Arvier is a town and comune in the Aosta Valley region of northwestern Italy. The local wine, Enfer dArvier, had its own DOC designation before being subsumed into the Valle dAosta DOC and it is a blend made primarily from the Petit Rouge grape with lesser amounts of Dolcetto, Neyret, Pinot noir, and/or Vien de Nus. Arvier was the birthplace of Maurice Garin, the winner of the original Tour de France in 1903 and his family migrated to Northern France in 1885
Bionaz is a comune sparso which extends over 143 square kilometres of the North-Eastern Valpelline area of the Aosta Valley region of northwest Italy. The commune lies on the side of the river Dora Baltea. The population of about 240 is dispersed among 20 or more small villages and hamlets including Plan-de-Veyne, which is the main centre. The commune belongs to the Unité des communes valdôtaines du Grand-Combin, thumb|left|200px|Road sign at Plan de Veyne. The commune’s statute designates the following localities, in addition to the capoluogo of Bionaz itself, Regione Autonoma Valle d’Aosta, Bollettino Ufficiale della Regione Autonoma Valle d’Aosta Bionaz at DMOZ
Brusson, Aosta Valley
Brusson is a town and comune in Val dAyas, a left minor valley of the Aosta Valley region in Italy. It is well known as a summer and winter vacationing spot and it is a good starting point for climbing Monte Rosa. Brusson is part of the Monterosa Ski domain, home to cross-country skiing trails used for several World Cup races, sights include the medieval Graines Castle. Forio, Italy Media related to Brusson at Wikimedia Commons
Ayas, Aosta Valley
Ayas is a comune sparso in the Aosta Valley region of northwestern Italy, with 1359 inhabitants in 2010. It is made up of several frazioni, the two major ones being Antagnod which holds the town hall and the parish, and Champoluc. All the frazioni of Ayas were combined under the one parish of Saint-Martin dAntagnod in 1761. They remained combined in this way until the new parish of Sainte-Anne of Champoluc was built in 1946, the comune of Ayas lies up the Ayas valley from Brusson. The most notable of these peaks are Castor and the Breithorn, another important glacier is the Grand Glacier of Verra. It is the source of the Évançon, which flows down the Val dAyas. In the opposite direction from the Monte Rosa Massif is Dzerbion, a 2,720 metre mountain in the shape of a pyramid, which separated the comune of Ayas from that of Saint-Vincent. Seismic classification, zone 4 With respect to flora, the landscape of Ayas is dominated by species of Alpine plant, such as the cowberry, the gentian. The main trees in the woods are the European spruce, the Swiss pine, the fauna which inhabits the area of Ayas is very varied too.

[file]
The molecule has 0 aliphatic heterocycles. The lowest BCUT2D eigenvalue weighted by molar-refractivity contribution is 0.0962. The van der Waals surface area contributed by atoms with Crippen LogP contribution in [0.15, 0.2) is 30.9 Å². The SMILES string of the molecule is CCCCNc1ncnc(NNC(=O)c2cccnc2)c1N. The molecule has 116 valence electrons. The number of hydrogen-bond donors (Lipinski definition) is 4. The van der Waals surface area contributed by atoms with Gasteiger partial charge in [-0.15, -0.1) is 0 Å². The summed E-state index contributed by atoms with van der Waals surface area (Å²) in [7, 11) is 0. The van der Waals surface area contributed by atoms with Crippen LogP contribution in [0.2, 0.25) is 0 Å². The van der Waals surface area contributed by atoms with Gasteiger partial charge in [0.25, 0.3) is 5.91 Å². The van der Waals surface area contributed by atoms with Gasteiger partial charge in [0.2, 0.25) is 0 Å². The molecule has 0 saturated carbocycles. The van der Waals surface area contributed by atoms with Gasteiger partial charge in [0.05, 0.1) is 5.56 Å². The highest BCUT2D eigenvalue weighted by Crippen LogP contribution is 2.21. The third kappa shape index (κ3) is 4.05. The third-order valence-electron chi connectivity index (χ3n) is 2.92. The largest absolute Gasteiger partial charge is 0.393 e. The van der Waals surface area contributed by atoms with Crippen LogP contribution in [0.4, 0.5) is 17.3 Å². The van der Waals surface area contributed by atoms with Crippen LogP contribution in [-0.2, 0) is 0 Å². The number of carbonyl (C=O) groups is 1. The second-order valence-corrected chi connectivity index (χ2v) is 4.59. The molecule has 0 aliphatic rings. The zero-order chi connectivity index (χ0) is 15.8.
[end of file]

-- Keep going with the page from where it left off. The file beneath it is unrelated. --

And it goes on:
There are marmots in the parts of the territory and foxes in the woods. The rivers and lakes are characterised by freshwater fish, like the marble trout. / The Latin name is Agatius which seems to be the name of the first Roman colony, the etymology of the name is uncertain - there are many opinions. For example, Ayas could be cognate with the river Ayasse in the Champorcher Valley, another theory is that it might derive from giàs, Piedmontese for livestock pen. As for the earliest human settlement in the valley, it is thought that Ayas was initially populated by the Salassi and these people practiced agriculture, pastoralism and fishing up to the Roman conquest in around 25 BC. The Val dAyas became an important route to other territories of the Empire, this role was consolidated and the connections with Valais were expanded. As a result of connections, Ayas became known as Krämertal. Around 515, the territory of Ayas became part of the controlled by the monks of Saint-Maurice dAgaune. This group imposed Christianity on the peasantry of Ayas and this is the period when the first churches were built and the roads connecting the villages were expanded.
Later the control of the Church over Ayas was strengthened, until the Pope gave total control of the valley to the Bishop of Aosta and this is the first certain attestation of Ayas